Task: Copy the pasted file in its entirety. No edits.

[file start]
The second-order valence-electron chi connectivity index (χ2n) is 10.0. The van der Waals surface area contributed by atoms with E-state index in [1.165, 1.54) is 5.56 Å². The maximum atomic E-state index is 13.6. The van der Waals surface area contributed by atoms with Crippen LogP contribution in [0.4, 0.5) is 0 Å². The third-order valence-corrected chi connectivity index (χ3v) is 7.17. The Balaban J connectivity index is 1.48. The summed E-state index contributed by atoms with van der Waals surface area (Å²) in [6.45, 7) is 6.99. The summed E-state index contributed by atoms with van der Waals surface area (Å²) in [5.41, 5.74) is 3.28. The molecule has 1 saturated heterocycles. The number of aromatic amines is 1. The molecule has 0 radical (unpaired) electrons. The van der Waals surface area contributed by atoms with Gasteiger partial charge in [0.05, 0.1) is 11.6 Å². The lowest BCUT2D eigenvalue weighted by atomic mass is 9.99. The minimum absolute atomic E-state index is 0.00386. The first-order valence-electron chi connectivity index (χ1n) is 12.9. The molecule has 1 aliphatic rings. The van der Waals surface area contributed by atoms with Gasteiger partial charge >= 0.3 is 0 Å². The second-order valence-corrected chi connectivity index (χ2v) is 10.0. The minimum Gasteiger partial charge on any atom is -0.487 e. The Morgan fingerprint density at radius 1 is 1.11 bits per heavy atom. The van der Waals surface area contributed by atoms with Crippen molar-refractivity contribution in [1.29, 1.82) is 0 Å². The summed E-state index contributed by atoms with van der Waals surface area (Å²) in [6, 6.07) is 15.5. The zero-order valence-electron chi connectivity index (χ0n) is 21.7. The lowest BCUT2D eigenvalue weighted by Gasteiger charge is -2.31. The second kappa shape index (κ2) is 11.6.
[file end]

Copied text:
The second-order valence-electron chi connectivity index (χ2n) is 10.0. The van der Waals surface area contributed by atoms with E-state index in [1.165, 1.54) is 5.56 Å². The maximum atomic E-state index is 13.6. The van der Waals surface area contributed by atoms with Crippen LogP contribution in [0.4, 0.5) is 0 Å². The third-order valence-corrected chi connectivity index (χ3v) is 7.17. The Balaban J connectivity index is 1.48. The summed E-state index contributed by atoms with van der Waals surface area (Å²) in [6.45, 7) is 6.99. The summed E-state index contributed by atoms with van der Waals surface area (Å²) in [5.41, 5.74) is 3.28. The molecule has 1 saturated heterocycles. The number of aromatic amines is 1. The molecule has 0 radical (unpaired) electrons. The van der Waals surface area contributed by atoms with Gasteiger partial charge in [0.05, 0.1) is 11.6 Å². The lowest BCUT2D eigenvalue weighted by atomic mass is 9.99. The minimum absolute atomic E-state index is 0.00386. The first-order valence-electron chi connectivity index (χ1n) is 12.9. The molecule has 1 aliphatic rings. The van der Waals surface area contributed by atoms with Gasteiger partial charge >= 0.3 is 0 Å². The second-order valence-corrected chi connectivity index (χ2v) is 10.0. The minimum Gasteiger partial charge on any atom is -0.487 e. The Morgan fingerprint density at radius 1 is 1.11 bits per heavy atom. The van der Waals surface area contributed by atoms with Crippen molar-refractivity contribution in [1.29, 1.82) is 0 Å². The summed E-state index contributed by atoms with van der Waals surface area (Å²) in [6, 6.07) is 15.5. The zero-order valence-electron chi connectivity index (χ0n) is 21.7. The lowest BCUT2D eigenvalue weighted by Gasteiger charge is -2.31. The second kappa shape index (κ2) is 11.6.